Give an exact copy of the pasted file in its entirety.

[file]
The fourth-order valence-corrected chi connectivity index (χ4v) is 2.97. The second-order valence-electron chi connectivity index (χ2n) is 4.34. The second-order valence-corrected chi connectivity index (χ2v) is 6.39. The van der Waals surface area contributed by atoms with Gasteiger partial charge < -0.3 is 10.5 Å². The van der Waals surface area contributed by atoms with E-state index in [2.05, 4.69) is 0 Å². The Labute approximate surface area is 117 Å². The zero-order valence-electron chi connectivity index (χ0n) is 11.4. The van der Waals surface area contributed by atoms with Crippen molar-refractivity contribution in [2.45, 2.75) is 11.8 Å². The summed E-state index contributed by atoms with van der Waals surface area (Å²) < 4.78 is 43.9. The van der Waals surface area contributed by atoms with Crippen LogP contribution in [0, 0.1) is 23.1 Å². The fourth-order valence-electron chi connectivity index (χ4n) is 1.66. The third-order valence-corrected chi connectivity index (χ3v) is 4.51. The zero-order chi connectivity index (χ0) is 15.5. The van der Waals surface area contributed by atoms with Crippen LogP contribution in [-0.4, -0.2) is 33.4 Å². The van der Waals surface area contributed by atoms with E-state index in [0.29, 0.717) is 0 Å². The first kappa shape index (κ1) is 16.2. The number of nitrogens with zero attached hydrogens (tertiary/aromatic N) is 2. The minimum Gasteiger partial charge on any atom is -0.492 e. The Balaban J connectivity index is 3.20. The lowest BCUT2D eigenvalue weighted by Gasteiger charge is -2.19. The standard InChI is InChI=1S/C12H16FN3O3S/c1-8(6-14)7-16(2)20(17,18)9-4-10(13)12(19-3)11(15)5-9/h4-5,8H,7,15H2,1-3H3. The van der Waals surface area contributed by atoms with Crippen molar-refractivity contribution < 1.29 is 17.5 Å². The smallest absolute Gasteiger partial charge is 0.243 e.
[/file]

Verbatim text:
The fourth-order valence-corrected chi connectivity index (χ4v) is 2.97. The second-order valence-electron chi connectivity index (χ2n) is 4.34. The second-order valence-corrected chi connectivity index (χ2v) is 6.39. The van der Waals surface area contributed by atoms with Gasteiger partial charge < -0.3 is 10.5 Å². The van der Waals surface area contributed by atoms with E-state index in [2.05, 4.69) is 0 Å². The Labute approximate surface area is 117 Å². The zero-order valence-electron chi connectivity index (χ0n) is 11.4. The van der Waals surface area contributed by atoms with Crippen molar-refractivity contribution in [2.45, 2.75) is 11.8 Å². The summed E-state index contributed by atoms with van der Waals surface area (Å²) < 4.78 is 43.9. The van der Waals surface area contributed by atoms with Crippen LogP contribution in [0, 0.1) is 23.1 Å². The fourth-order valence-electron chi connectivity index (χ4n) is 1.66. The third-order valence-corrected chi connectivity index (χ3v) is 4.51. The zero-order chi connectivity index (χ0) is 15.5. The van der Waals surface area contributed by atoms with Crippen LogP contribution in [-0.4, -0.2) is 33.4 Å². The van der Waals surface area contributed by atoms with E-state index in [0.29, 0.717) is 0 Å². The first kappa shape index (κ1) is 16.2. The number of nitrogens with zero attached hydrogens (tertiary/aromatic N) is 2. The minimum Gasteiger partial charge on any atom is -0.492 e. The Balaban J connectivity index is 3.20. The lowest BCUT2D eigenvalue weighted by Gasteiger charge is -2.19. The standard InChI is InChI=1S/C12H16FN3O3S/c1-8(6-14)7-16(2)20(17,18)9-4-10(13)12(19-3)11(15)5-9/h4-5,8H,7,15H2,1-3H3. The van der Waals surface area contributed by atoms with Crippen molar-refractivity contribution < 1.29 is 17.5 Å². The smallest absolute Gasteiger partial charge is 0.243 e.